One of the things I learned that surprised me the most was that seeds packets have an expiration date. Really? Who would have thought? After all, to my inexperienced eye they already looked old and dried up. How did you tell if they had "gone bad?" Did they start to smell like old milk? Grow mold like forgotten leftovers in the back of the refrigerator? "You'll know," they told me, and indeed, I did ... when you plant them, nothing grows! Of course, there is also an expiration date on the seed envelope if you’re smart enough to look for it. Nothing like the obvious, right?



Thankfully, the same premise does not hold true for dreams: There are no expiration dates on dreams! It doesn't matter how long you've had them. True, you may have to take them down off the dark shelf of your mind where you've been hiding them all of these years and dust them off. You may even have to update them given today's technology or changing ideas. It doesn't matter if you are a novice, an old hand, or somewhere in-between. Dreams never lose their capacity to grow into something wonderful.



I think this is a perfect time of the year to reflect on this idea as we witness new birth and new beginnings. Plants have taken root and are starting to flourish. The new crop of baby birds, bunnies and our other animal relations have found their wings (or bunny feet) and are exploring their new world.



Find your wings.  Dust off those dreams. Get busy. And so it is.


Monday, May 8, 2017

A Matter Of Perseverance

Eustomas in rain — Stock Photo #62771609

I'm almost as tired of writing about rain as I am having to look at it. Today, however, we are adding a new element ... snow flurries. Yes, you read that right; snow flurries ... in May.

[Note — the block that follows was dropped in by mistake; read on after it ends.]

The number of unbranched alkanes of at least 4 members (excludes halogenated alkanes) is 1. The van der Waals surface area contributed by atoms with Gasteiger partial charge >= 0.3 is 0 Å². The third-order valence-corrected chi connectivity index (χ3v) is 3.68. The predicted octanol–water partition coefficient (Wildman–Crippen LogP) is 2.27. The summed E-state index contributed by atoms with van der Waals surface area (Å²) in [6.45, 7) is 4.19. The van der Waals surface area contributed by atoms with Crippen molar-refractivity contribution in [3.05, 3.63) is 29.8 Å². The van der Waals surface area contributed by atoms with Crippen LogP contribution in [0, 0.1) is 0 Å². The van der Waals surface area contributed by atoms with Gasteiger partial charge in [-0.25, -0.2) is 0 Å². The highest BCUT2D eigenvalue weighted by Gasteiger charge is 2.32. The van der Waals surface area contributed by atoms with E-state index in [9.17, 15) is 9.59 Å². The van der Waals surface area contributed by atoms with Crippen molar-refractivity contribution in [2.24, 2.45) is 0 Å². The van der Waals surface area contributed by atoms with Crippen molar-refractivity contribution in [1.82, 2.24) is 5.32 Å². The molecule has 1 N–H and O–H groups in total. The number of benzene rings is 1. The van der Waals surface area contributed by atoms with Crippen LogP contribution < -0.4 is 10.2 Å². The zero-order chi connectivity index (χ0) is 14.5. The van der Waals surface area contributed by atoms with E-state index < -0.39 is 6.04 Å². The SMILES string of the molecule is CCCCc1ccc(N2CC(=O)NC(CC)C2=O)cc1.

Breaking News: The report of the arrival of Spring in our area is "fake news." Snow showers are predicted to mix in with yet more rain in the early morning hours.

Yesterday I spent some time at my daughter's house. My 10 year old granddaughter is as anxious as Grandma is to start tearing that yard apart and creating our garden. She is even more excited about getting started since she received an Easter Basket filed with gardening hand tools and a brand new pair of gardening gloves! She kept asking me: "Grandma, when can we get started? Is it ever going to stop raining?" I had to tell her that while Grandma may, indeed, be in her wisdom years, it does not extend to weather prediction or any insider information about what Mother Nature is trying to tell us. All I know is that it takes perseverance to be a gardener.

"Perseverance (noun): Steadfastness in doing something despite difficulty or delay in achieving success."